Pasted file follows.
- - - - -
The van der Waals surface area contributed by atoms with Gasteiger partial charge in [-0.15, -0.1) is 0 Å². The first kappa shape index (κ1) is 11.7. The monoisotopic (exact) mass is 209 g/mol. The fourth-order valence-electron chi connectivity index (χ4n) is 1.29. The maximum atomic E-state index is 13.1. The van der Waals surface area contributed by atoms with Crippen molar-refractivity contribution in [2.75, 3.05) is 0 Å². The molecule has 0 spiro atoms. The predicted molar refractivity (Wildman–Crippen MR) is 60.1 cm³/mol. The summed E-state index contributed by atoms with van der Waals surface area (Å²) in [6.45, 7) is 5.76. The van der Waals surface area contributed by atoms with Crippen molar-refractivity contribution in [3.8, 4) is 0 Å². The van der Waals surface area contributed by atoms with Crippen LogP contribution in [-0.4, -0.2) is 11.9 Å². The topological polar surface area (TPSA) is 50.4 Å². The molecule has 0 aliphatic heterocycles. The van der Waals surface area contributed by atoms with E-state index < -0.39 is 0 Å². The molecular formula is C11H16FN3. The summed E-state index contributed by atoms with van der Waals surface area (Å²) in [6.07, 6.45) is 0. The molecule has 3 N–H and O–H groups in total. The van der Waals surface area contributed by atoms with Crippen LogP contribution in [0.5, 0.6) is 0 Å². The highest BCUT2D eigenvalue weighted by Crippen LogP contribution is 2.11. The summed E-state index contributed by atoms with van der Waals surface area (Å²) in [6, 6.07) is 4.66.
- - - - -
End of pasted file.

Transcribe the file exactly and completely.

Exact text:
The van der Waals surface area contributed by atoms with Gasteiger partial charge in [-0.15, -0.1) is 0 Å². The first kappa shape index (κ1) is 11.7. The monoisotopic (exact) mass is 209 g/mol. The fourth-order valence-electron chi connectivity index (χ4n) is 1.29. The maximum atomic E-state index is 13.1. The van der Waals surface area contributed by atoms with Crippen molar-refractivity contribution in [2.75, 3.05) is 0 Å². The molecule has 0 spiro atoms. The predicted molar refractivity (Wildman–Crippen MR) is 60.1 cm³/mol. The summed E-state index contributed by atoms with van der Waals surface area (Å²) in [6.45, 7) is 5.76. The van der Waals surface area contributed by atoms with Crippen molar-refractivity contribution in [3.8, 4) is 0 Å². The van der Waals surface area contributed by atoms with Crippen LogP contribution in [-0.4, -0.2) is 11.9 Å². The topological polar surface area (TPSA) is 50.4 Å². The molecule has 0 aliphatic heterocycles. The van der Waals surface area contributed by atoms with E-state index < -0.39 is 0 Å². The molecular formula is C11H16FN3. The summed E-state index contributed by atoms with van der Waals surface area (Å²) in [6.07, 6.45) is 0. The molecule has 3 N–H and O–H groups in total. The van der Waals surface area contributed by atoms with Crippen LogP contribution in [0.5, 0.6) is 0 Å². The highest BCUT2D eigenvalue weighted by Crippen LogP contribution is 2.11. The summed E-state index contributed by atoms with van der Waals surface area (Å²) in [6, 6.07) is 4.66.